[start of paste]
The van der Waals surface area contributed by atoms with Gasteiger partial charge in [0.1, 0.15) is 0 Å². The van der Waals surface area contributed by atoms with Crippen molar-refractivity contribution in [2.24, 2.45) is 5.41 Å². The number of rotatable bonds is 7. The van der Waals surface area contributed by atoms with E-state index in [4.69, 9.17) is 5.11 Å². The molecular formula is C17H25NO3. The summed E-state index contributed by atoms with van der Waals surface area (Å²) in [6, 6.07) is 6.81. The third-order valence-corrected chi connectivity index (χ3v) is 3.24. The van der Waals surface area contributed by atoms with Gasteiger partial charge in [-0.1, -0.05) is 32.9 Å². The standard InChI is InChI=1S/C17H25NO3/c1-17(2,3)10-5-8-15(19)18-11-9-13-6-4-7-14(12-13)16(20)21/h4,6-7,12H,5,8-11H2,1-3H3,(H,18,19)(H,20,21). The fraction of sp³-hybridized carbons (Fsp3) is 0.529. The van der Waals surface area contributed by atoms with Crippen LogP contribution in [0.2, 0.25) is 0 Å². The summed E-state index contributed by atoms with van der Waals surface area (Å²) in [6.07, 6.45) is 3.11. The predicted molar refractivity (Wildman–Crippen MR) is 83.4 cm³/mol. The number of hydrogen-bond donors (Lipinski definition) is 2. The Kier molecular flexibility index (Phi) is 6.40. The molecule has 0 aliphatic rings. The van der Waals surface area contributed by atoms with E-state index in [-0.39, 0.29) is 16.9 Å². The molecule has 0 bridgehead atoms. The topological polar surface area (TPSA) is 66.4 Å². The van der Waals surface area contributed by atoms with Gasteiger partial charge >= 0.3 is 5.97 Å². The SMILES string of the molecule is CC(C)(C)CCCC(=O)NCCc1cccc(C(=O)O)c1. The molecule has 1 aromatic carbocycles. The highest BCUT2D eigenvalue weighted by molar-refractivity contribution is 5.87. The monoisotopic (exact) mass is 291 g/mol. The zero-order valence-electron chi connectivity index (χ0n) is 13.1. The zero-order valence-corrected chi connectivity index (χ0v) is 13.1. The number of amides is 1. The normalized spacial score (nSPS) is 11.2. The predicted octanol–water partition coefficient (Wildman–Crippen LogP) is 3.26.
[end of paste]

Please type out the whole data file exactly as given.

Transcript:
The van der Waals surface area contributed by atoms with Gasteiger partial charge in [0.1, 0.15) is 0 Å². The van der Waals surface area contributed by atoms with Crippen molar-refractivity contribution in [2.24, 2.45) is 5.41 Å². The number of rotatable bonds is 7. The van der Waals surface area contributed by atoms with E-state index in [4.69, 9.17) is 5.11 Å². The molecular formula is C17H25NO3. The summed E-state index contributed by atoms with van der Waals surface area (Å²) in [6, 6.07) is 6.81. The third-order valence-corrected chi connectivity index (χ3v) is 3.24. The van der Waals surface area contributed by atoms with Gasteiger partial charge in [-0.1, -0.05) is 32.9 Å². The standard InChI is InChI=1S/C17H25NO3/c1-17(2,3)10-5-8-15(19)18-11-9-13-6-4-7-14(12-13)16(20)21/h4,6-7,12H,5,8-11H2,1-3H3,(H,18,19)(H,20,21). The fraction of sp³-hybridized carbons (Fsp3) is 0.529. The van der Waals surface area contributed by atoms with Crippen LogP contribution in [0.2, 0.25) is 0 Å². The summed E-state index contributed by atoms with van der Waals surface area (Å²) in [6.07, 6.45) is 3.11. The predicted molar refractivity (Wildman–Crippen MR) is 83.4 cm³/mol. The number of hydrogen-bond donors (Lipinski definition) is 2. The Kier molecular flexibility index (Phi) is 6.40. The molecule has 0 aliphatic rings. The van der Waals surface area contributed by atoms with E-state index in [-0.39, 0.29) is 16.9 Å². The molecule has 0 bridgehead atoms. The topological polar surface area (TPSA) is 66.4 Å². The van der Waals surface area contributed by atoms with Gasteiger partial charge >= 0.3 is 5.97 Å². The SMILES string of the molecule is CC(C)(C)CCCC(=O)NCCc1cccc(C(=O)O)c1. The molecule has 1 aromatic carbocycles. The highest BCUT2D eigenvalue weighted by molar-refractivity contribution is 5.87. The monoisotopic (exact) mass is 291 g/mol. The zero-order valence-electron chi connectivity index (χ0n) is 13.1. The zero-order valence-corrected chi connectivity index (χ0v) is 13.1. The number of amides is 1. The normalized spacial score (nSPS) is 11.2. The predicted octanol–water partition coefficient (Wildman–Crippen LogP) is 3.26.